By Jennifer Amsler
JACOB KONST/Arizona Daily Wildcat
Pre-business freshman Eric Torvie surveys the damage to the Sigma Alpha Epsilon fraternity house yesterday.
Arizona Daily Wildcat
Tuesday, April 12, 2005
A small fire on the roof at the Sigma Alpha Epsilon fraternity house resulted in $5,000 worth of damage and no injuries.
Police were patrolling the area Saturday when one officer noticed smoke coming from the top of the house, 1509 E. Second St., and residents told police the building does not have a chimney, reports stated.
Officers informed fraternity members to exit the house immediately and called Tucson Fire Department around 9 p.m., reports stated.
TFD arrived on the scene within minutes and extinguished the small flames on top of the roof, said SAE President Jeremy Bates.
"It was the quickest response I've ever seen," said Bates, an accounting senior.
The fire department concluded the flames were caused from a 500-watt lamp used to light a mural on the roof. The lamp was moved from its original spot, possibly from the wind, and overheated the air vent, which caused it to ignite, reports stated.
The small flames never left the vent, reports stated.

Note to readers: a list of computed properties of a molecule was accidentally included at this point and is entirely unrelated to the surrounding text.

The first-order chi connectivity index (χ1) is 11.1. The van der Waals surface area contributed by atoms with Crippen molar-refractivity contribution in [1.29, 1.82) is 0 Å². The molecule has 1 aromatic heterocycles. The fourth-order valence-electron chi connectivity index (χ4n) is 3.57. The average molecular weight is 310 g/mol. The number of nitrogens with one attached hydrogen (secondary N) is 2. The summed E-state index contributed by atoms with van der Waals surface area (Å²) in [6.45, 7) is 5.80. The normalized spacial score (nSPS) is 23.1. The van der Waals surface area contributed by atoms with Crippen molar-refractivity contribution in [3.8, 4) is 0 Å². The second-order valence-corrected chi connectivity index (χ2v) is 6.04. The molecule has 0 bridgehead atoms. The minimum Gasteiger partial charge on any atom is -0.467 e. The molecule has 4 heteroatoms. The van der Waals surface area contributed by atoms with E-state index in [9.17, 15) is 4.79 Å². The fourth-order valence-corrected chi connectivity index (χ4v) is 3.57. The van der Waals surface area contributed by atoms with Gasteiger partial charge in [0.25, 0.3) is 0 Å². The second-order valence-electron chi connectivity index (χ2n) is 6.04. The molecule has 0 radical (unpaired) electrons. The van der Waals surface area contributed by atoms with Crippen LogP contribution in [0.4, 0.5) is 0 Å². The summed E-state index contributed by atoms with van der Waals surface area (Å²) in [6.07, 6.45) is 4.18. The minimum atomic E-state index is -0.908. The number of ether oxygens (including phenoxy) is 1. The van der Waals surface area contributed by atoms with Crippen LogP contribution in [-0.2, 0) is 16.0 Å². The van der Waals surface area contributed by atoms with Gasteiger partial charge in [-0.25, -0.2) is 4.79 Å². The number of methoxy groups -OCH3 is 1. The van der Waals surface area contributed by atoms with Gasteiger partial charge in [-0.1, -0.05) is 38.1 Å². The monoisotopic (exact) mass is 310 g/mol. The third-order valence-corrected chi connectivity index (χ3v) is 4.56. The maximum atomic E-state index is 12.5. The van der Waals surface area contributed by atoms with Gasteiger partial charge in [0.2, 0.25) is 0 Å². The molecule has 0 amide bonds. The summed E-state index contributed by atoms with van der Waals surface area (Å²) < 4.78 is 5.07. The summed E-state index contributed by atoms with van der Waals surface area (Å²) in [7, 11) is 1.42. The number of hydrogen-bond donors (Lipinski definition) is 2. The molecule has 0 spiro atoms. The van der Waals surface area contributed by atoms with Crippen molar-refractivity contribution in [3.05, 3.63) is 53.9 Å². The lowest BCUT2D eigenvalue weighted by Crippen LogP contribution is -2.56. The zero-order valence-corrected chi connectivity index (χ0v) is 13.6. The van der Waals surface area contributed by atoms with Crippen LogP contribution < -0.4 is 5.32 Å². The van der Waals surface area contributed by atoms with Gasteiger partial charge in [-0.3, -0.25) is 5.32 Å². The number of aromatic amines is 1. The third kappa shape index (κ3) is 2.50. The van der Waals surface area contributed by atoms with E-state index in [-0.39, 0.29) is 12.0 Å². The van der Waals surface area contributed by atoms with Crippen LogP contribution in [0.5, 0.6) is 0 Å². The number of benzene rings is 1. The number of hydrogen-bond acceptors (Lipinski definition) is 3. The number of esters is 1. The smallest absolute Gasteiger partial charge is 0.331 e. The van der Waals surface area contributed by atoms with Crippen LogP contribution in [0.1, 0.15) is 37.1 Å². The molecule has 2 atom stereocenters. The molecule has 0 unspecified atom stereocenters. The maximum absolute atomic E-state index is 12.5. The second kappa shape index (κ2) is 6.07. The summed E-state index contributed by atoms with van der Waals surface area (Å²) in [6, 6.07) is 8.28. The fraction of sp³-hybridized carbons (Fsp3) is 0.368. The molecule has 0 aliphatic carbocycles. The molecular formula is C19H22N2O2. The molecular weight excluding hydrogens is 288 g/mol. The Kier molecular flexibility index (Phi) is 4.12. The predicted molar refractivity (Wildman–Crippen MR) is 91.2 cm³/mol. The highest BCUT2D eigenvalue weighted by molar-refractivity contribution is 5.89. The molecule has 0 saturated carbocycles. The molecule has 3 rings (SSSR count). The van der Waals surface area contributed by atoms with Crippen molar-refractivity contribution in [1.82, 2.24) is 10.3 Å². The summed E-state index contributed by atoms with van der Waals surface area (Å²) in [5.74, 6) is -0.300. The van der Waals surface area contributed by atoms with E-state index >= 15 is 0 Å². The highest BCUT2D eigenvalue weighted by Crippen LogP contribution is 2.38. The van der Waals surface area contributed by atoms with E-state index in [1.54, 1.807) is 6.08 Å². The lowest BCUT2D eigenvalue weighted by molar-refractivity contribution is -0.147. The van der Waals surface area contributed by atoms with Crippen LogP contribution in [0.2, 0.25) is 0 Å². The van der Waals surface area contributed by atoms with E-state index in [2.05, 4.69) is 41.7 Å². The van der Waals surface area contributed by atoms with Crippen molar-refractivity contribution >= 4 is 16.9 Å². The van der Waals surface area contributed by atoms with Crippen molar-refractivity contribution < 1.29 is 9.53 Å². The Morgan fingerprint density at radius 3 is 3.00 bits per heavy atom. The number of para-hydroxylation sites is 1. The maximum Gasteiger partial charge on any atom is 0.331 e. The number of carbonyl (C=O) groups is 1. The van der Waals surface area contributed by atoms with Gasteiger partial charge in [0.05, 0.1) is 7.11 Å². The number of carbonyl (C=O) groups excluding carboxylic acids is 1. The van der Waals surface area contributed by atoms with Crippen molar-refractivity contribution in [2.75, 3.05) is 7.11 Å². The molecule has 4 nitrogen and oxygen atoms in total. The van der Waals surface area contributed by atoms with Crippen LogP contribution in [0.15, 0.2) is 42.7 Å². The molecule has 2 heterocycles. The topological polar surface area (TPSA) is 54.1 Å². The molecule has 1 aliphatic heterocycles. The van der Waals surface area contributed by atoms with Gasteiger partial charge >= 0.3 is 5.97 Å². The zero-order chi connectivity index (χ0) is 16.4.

Before the fire department arrived, fraternity member Walter Tambke, a sophomore majoring in Spanish, climbed onto the roof and pulled an extension cord away from the smoky area before police instructed him to get down, reports stated.
One police officer saw one of the rooms had a light on and music playing and suspected the occupant did not know about the fire, reports stated.
The officer yelled loudly and did not hear a response, so he kicked the door down, reports stated. No one was in the room.
Police closed off East Second Street to traffic for a few hours until police and the fire department could investigate the cause and be sure it was safe for residents to go back in, reports stated.
The fire department eliminated the possibility of arson or foul play.
Bates said the lamp automatically turns on each night at 6. Around 6:30 p.m. he smelled something burning, but it went away shortly after.
The fraternity is hosting a jungle-themed event this weekend, and members already had many decorations hung when the fire ignited.
Fraternity member Eric Torvie, a pre-business freshman, said the private event has not been cancelled, and the area of the house where it will be held did not sustain damage.
Torvie said he understands accidental fires sometimes can happen.
"The house is obviously old and old things catch on fire," he said.